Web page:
The Accident Wasn’t My Fault So My Insurance Shouldn’t Have To Pay My Bills
It has been my experience in meeting with new clients after an accident that they do not know how insurance works involving such matters. In fact, more often than not, clients feel that since they were not at fault for the accident their own insurance should not have to pay their bills. While I can certainly understand this mentality, it is not how things work in our state.
In addition, many times prior to seeking legal advice, a client may have had a conversation with the carrier for the other party who told them just send us your bills and we’ll pay them. While ultimately in the end, sometime down the road, if their insured is found at fault, and once you are finished treating, they will pay your bills, that is not true initially and your bills will go unpaid until the above criteria is met.
To further complicate matters, time is of the essence and medical providers want to be paid. They don’t care who is at fault. They want prompt payment for their services. In fact, if they do not receive prompt payment, you may find yourself turned over to a collection agency. This creates additional stress as now your good credit that you have worked so hard for has been damaged.
It can be and is confusing for many and depends on your carrier’s policy. If you are the victim of an automobile or motorcycle accident here’s what you need to know about how your bills need to be handled. First, if you carry medical payments coverage on your vehicle, that may be the primary coverage available to pay your medical bills. Typically speaking, if a client has this coverage, they usually carry between $1,000 and $25,000 in coverage. This means that your insurance carrier will pay bills resulting from the accident until that coverage exhausts. One exception however, is if you are involved in a motorcycle accident as many carriers will not write medical payments coverage on a motorcycle.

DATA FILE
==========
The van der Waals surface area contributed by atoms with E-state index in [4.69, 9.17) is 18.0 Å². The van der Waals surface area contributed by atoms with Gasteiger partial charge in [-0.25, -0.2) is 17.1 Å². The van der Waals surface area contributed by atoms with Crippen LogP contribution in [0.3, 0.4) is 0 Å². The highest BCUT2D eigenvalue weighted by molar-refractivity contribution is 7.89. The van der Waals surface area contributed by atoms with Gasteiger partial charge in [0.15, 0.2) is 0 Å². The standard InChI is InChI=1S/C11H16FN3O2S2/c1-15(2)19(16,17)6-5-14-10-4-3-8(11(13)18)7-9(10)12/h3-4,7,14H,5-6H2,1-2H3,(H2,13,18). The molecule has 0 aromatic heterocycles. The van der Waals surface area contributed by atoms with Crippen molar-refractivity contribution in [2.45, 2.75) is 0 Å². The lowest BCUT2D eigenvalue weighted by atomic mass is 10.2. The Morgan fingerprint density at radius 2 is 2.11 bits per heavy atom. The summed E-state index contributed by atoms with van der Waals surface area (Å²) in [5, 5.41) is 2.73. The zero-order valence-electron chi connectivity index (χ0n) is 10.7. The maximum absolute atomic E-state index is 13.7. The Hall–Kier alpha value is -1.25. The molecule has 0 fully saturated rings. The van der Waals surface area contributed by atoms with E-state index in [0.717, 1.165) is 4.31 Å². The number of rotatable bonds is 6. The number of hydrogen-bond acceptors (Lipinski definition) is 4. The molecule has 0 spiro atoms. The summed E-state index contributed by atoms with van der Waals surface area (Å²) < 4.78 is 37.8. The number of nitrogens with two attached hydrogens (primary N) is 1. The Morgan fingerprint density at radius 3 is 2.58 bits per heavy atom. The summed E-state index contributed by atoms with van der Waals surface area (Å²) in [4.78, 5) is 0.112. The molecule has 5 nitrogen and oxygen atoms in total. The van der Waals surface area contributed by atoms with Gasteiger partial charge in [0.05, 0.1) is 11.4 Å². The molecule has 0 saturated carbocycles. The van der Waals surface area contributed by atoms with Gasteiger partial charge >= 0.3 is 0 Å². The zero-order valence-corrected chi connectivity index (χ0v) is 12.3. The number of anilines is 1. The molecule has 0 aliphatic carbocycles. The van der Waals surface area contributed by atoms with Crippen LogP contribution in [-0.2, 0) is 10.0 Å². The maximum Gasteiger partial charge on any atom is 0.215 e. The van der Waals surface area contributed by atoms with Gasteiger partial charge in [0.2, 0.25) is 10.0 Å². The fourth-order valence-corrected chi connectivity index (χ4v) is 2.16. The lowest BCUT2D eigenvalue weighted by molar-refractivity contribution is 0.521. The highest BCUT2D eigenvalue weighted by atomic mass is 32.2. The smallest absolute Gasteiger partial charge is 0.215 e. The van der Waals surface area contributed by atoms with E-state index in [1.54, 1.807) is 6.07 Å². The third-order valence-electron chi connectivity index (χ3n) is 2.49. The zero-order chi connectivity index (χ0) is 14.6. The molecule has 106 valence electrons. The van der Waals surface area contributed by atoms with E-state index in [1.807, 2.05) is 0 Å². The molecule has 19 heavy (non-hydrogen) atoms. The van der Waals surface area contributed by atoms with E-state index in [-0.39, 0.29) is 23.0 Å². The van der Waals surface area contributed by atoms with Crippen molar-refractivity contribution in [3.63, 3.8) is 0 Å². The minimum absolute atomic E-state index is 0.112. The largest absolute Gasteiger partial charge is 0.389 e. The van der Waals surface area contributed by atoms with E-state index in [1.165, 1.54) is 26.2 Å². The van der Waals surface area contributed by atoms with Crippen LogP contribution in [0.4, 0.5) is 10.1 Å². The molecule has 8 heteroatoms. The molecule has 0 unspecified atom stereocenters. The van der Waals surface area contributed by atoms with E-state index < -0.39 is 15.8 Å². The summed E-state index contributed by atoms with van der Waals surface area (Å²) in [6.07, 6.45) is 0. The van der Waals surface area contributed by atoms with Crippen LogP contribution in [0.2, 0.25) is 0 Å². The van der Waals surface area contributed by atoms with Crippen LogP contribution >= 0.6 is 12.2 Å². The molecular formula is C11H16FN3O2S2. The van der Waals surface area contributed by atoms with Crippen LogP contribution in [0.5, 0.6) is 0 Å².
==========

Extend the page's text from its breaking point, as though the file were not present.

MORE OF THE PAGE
Once your medical payments coverage is exhausted, the next insurance you want to look to is your health insurance, whether that be a private policy, Medicare or TennCare, they are second in line to pay your bills in most cases. Again, it depends on your carrier’s policy. If you do not carry medical payments coverage under your auto policy then your health insurance becomes the primary source of payment for your medical bills. It is important that any bills incurred as a result of your injury are submitted in a timely fashion as a bill can be denied for payment if it was not timely filed. Furthermore, there are benefits to your health insurance carrier paying bills as they do not pay dollar for dollar and there are often contractual write-offs.
Don’t worry, in the end, once fault is established, and the other party is found at fault, your insurance company will be reimbursed by the at fault party for monies spent. This is what is called a subrogation claim. Any medical payment benefits paid by your automobile insurance and any monies paid by your health insurance carrier will be reimbursed at the time of settlement of your claim. Your attorney can explain how this process works.
If you don’t know whether or not you carry this valuable coverage contact your insurance agent and check. Rates for this type coverage are usually pretty reasonable. Med Pay coverage may cover the following:
Durable medical equipment
Crutches, wheelchair, etc.
Injuries sustained as a pedestrian or while riding a bike
Reimbursement of co-pays and or to cover high health insurance deductibles
If at any time, you feel like you are not being treated fairly or don’t feel comfortable dealing with the insurance adjuster, seek the advice of a personal injury attorney.
The Bond Law Firm has 50 years of experience dealing with personal injury claims. Mr. Bond has tried over 100 cases in 12 different states and has worked on both sides of the aisle so he is familiar with how insurance companies handle claims. He can be reached at 865-770-3741 or email@example.com.